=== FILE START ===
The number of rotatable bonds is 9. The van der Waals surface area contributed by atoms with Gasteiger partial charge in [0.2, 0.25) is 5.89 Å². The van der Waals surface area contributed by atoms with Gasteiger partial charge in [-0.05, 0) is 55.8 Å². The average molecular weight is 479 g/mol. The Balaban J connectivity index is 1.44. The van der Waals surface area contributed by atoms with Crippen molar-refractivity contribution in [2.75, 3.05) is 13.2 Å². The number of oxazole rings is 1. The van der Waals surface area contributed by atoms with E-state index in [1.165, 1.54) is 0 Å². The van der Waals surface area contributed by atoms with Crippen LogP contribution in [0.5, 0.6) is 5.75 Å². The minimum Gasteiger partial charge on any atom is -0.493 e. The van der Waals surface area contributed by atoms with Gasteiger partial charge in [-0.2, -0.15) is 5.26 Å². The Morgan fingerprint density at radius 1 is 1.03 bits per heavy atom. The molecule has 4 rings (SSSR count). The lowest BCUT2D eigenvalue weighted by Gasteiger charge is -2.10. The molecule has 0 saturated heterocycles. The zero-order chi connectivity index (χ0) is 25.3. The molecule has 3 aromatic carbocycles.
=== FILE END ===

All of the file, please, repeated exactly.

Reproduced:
The number of rotatable bonds is 9. The van der Waals surface area contributed by atoms with Gasteiger partial charge in [0.2, 0.25) is 5.89 Å². The van der Waals surface area contributed by atoms with Gasteiger partial charge in [-0.05, 0) is 55.8 Å². The average molecular weight is 479 g/mol. The Balaban J connectivity index is 1.44. The van der Waals surface area contributed by atoms with Crippen molar-refractivity contribution in [2.75, 3.05) is 13.2 Å². The number of oxazole rings is 1. The van der Waals surface area contributed by atoms with E-state index in [1.165, 1.54) is 0 Å². The van der Waals surface area contributed by atoms with Crippen LogP contribution in [0.5, 0.6) is 5.75 Å². The minimum Gasteiger partial charge on any atom is -0.493 e. The van der Waals surface area contributed by atoms with Gasteiger partial charge in [-0.2, -0.15) is 5.26 Å². The Morgan fingerprint density at radius 1 is 1.03 bits per heavy atom. The molecule has 4 rings (SSSR count). The lowest BCUT2D eigenvalue weighted by Gasteiger charge is -2.10. The molecule has 0 saturated heterocycles. The zero-order chi connectivity index (χ0) is 25.3. The molecule has 3 aromatic carbocycles.